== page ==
OpenLV is a ground-breaking project that’s making local electricity data openly available for the first time ever, to benefit local communities and the wider energy industry. OpenLV is led by project partners Western Power Distribution and EA Technology. It is funded by Ofgem’s Network Innovation Competition. Project partner CSE is leading the community engagement, to support communities to access their local electricity data for local benefit. Regen is leading the evaluation of community groups taking part in OpenLV.
The OpenLV Project is trialling an open software platform in electricity substations that can monitor substation performance and electricity demand. The LV-CAP (TM) platform is designed to integrate with third party products to enable network control and automation, and increased customer participation in network management. The platform will host applications provided by a diverse set of developers, such as community groups, businesses and universities, providing a variety of services to network operators, communities and the wider industry.
As part of the OpenLV project, the software will be installed in 80 Low Voltage (LV) distribution substations located in Western Power Distribution’s (WPD’s)
licence areas – the Midlands, the South West and South Wales.
Western Power Distribution covers areas with heavy industrial demand and high population density, such as the Midlands, Avonmouth and areas of South Wales. It also embraces rural regions with sparse populations such as mid-Wales, and others with high proportions of renewable energy, as in Devon and Cornwall. Balancing the grid-loading is becoming increasingly difficult, whilst upgrading the substations is prohibitively expensive.
Great Britain has about 1 Million Low Voltage (LV=230/440v) feeders from 230,000 ground-based substations and a further 320,000 pole-mounted transformers. These have largely been designed and operated on a fit-and-forget basis for the last 100 years, but this cannot continue. The LV networks are expected to see radical change as we, the customers, alter our behavior and requirements stemming from the vehicles we drive, to the generation and storage devices we put onto and into our homes.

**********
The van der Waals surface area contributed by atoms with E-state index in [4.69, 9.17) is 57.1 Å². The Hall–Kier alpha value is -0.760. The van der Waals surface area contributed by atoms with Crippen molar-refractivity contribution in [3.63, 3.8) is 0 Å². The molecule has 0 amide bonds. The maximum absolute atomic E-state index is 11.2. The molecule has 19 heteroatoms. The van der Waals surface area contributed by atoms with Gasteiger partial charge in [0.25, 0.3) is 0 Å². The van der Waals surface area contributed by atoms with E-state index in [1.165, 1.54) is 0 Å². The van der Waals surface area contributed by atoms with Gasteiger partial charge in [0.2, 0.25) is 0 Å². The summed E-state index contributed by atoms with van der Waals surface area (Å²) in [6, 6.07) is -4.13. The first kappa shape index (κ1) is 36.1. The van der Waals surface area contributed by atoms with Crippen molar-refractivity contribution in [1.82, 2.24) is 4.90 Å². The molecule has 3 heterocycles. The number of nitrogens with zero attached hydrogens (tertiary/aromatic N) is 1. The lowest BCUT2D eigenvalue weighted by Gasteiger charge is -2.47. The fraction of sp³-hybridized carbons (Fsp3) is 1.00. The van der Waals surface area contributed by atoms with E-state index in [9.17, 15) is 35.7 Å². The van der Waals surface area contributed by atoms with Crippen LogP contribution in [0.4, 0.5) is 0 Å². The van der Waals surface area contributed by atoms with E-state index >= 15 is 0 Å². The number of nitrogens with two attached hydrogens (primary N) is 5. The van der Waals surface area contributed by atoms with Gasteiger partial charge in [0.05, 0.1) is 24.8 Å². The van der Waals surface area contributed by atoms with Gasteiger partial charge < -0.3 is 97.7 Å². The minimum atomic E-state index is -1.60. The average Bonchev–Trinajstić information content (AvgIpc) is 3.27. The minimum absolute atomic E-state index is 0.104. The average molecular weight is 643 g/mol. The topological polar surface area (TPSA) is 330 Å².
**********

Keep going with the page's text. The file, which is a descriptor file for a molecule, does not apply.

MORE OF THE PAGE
Many rural substations serve a very small number of homes, whilst in built up areas a single substation may serve hundreds. Larger consumers, such as tower-blocks, schools or hospitals, will often have their own substation.
The LV-CAP software could ultimately be deployed across the electricity network. The project will use three approaches to demonstrate the platform’s ability to provide benefits to the network owner, customers, and service providers. The OpenLV project could potentially enable data to be presented on websites and through phone apps which will help people to get to grips with things like:
- Get to know my substation
- Reducing costs of community energy
- Influencing community demand for electricity
- Electricity generation across a community
- Demand-side response for managed EV charging
- Community information alerts
The Community Trials commence on 3rd Sept 2018 and will last 9 months, followed by reporting and evaluation stages. Seven Community Trial sites are being coordinated by the Centre for Sustainable Energy (CSE) in Bristol. Of the total eighty substations sites in the Project, ten are designated for the Community Trial.
The OpenLV strategy will open up the usage-data from sub-stations, allowing us to see fluctuations in energy supply. We don't yet know whether grid-loading varies wildly, with large/rapid peaks and troughs, or smoothly, whereby peak-usage gradually increases and falls.
The Intelligent Substation Devices (ISD's) used during the Trials will allow Community Groups to evaluate methods to better utilise the electricity provisions within their sampling areas.
We will be able to evaluate what effect various incentives have in altering consumer behavior. Individual houses will be able to compare the impact of their own electricity usage against the average for their local area. Based on that data they can better decide whether to invest in solar panels, grid-connected battery-storage or an Electric Vehicle (EV).
The Trials will include users being provided with real-time data showing the energy-mix plotted against the throughput on their own substation, allowing them to choose when they switch on appliances.
In future Energy Suppliers may offer tariffs which vary throughout the day depending on demand and local (solar/wind) generation. A substation with an ISD is analogous to it having a Smart Meter, allowing Suppliers to use higher and lower costs per half-hour charging-period to encourage consumers to prevent overloading of the local Grid.
Further information to follow: